Eliza Marian Butler

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Eliza Marian Butler (29 December 1885 – 13 November 1959),[1] who published as E. M. Butler and Elizabeth M. Butler, was an English scholar of German, Schröder Professor of German at the University of Cambridge from 1945. Her most influential book was The Tyranny of Greece over Germany (1935),[2] in which she wrote that Germany has had "too much exposure to Ancient Greek literature and art. The result was that the German mind had succumbed to 'the tyranny of an ideal'. The German worship of Ancient Greece had emboldened the Nazis to remake Europe in their image."[3] It was controversial in Britain and its translation was banned in Germany.[4]


Eliza Butler, known as "Elsie", was born in Bardsea, Lancashire in a family of Irish ancestry.[4] She was educated by a Norwegian governess (from whom she learned German) and subsequently in Hannover from age 11, Paris from age 15, the school of domestic science at Reifenstein Abbey from age 18, and Newnham College, Cambridge from 21.[4] As a teenager, she watched Kaiser Wilhelm II inspect his troops. In the First World War she worked as an interpreter and nurse in Scottish units on the Russian and Macedonian fronts (she had learned Russian from Jane Harrison)[2] and treated the victims of the German assault.[3] From 1926 to her death Butler lived and travelled with her companion Isaline Blew Horner.[2][5][6][7] After working in hospitals, she taught at Cambridge and in 1936 became a professor at the University of Manchester.[8] Her works include a trilogy on ritual magic and the occult, especially in the Faust legend (1948–1952).[4]

Butler also wrote novels. Her autobiography, Paper Boats, was published by William Collins, Sons in 1959, the year of her death.[4][9] She died in London on 13 November 1959.[1]

She may have inspired the scholar Suzanne L. Marchand to research German Orientalism, as Marchand emphasized the political overtones of Orientalistik, in reaction to Edward Said's assumption that Germany has had a mostly "classical" interest in the Orient (Said overlooked Germany in his Orientalism).[10]

Selected works[edit]

  • The Saint-Simonian Religion (Cambridge: Cambridge University Press, 1926)
  • The Tempestuous Prince (Cambridge: Cambridge University Press, 1929)
  • Sheridan: A Ghost Story (London: Constable, 1931)
  • The Tyranny of Greece Over Germany: A Study of the Influence Exercised by Greek Art and Poetry Over the Great German Writers of the Eighteenth, Nineteenth and Twentieth Centuries (Cambridge University Press, 1935; repr. Boston: Beacon, 1958, and Cambridge, MA: Cambridge University Press, 2012, ISBN 1107697646).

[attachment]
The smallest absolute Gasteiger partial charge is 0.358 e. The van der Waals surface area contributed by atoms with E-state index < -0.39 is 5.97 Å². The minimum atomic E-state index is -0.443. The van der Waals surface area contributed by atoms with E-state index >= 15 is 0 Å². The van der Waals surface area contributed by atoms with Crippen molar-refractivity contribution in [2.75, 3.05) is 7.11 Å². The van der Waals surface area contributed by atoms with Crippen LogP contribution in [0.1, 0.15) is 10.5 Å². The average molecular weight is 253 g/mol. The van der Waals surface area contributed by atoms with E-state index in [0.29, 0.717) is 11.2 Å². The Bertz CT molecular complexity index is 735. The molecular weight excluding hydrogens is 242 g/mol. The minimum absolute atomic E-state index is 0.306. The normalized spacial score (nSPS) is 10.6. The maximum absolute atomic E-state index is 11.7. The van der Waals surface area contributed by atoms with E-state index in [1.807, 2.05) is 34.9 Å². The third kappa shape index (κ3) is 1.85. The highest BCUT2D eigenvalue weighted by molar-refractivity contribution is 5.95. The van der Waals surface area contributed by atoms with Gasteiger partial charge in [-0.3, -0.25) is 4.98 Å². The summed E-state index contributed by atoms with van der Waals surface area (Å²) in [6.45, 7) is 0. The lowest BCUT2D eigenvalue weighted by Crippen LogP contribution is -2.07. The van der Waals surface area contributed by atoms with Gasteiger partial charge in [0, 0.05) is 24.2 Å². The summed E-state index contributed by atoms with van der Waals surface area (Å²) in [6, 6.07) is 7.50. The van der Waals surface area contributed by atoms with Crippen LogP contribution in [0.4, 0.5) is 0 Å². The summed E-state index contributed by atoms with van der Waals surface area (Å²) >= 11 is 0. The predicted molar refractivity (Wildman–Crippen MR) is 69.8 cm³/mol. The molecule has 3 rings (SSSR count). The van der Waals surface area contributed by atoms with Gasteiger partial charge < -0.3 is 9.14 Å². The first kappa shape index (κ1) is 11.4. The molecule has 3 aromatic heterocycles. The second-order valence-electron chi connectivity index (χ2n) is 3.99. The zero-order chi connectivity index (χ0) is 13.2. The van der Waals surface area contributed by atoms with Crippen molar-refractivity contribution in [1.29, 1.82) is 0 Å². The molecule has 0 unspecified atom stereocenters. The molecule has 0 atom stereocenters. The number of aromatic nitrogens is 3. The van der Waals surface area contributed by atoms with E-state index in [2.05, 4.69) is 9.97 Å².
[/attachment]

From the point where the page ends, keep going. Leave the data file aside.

• Rainer Maria Rilke (Cambridge: Cambridge University Press, 1941; repr. Cambridge: Cambridge University Press, 1946)
  • The Myth of the Magus (Cambridge: Cambridge University Press, 1947)
  • Ritual Magic (University Park: The Pennsylvania State University Press, 1949; reimpression 1998)
  • Daylight in a Dream (London: The Hogarth Press, 1951)
  • Silver Wings (London: The Hogarth Press, 1952)
  • The Fortunes of Faust The Pennsylvania State University Press (reimpression 1952)
  • Paper Boats (London: Collins, 1959), a volume of reminiscences

See also[edit]


  1. ^ a b "Dr. E. M. Butler. Learning and letters". The Times. London. 14 November 1959.
  2. ^ a b c Sheila Watts, "Eliza Marian (Elsie) Butler (1885 – 1959)", College History: Biographies, Newnham College, University of Cambridge, 2006. Retrieved 2012-11-03.
  3. ^ a b Thomas Meaney, "Half-Finished People", London Review of Books, 11 October 2012, p. 14. Retrieved 2012-10-04.
  4. ^ a b c d e "Biographical Note". The Professional Papers of Eliza 'Elsie' Marian Butler. Institute of Modern Languages Research, School of Advanced Study, University of London. Retrieved 2013-08-09.
  5. ^ University of Cambridge (2007).[full citation needed]
  6. ^ Boucher (2007), p. 121.[full citation needed]
  7. ^ Burford (2005).[full citation needed]
  8. ^ Eliza Marian Butler, Paper boats, 1959. "As it was, we both agreed that the experiment to give the 'real Germany' another chance had not been outstandingly successful; and it was under sombre auspices that I started professing German studies in Manchester that autumn."
  9. ^ Frank C. Roberts, Obituaries from the Times, 1951–1960, 1979. "She also published two not very good novels, and, in 1959, a delightful volume of reminiscences, Paper Boats. Dr. Butler's Irish origin gave her a degree of high spirits which made those duller than herself"[clarification needed]
  10. ^ Suzanne L. Marchand, Down from Olympus: Archaeology and Philhellenism in Germany, 1750-1970, Princeton: Princeton University Press, 2003, pp. 153-4 (including the Said quotation); Suzanne L. Marchand, "German Orientalism and the Decline of the West", Proceedings of the American Philosophical Society, Volume 145, Issue 4, 12/2001, p. 465.

External links[edit]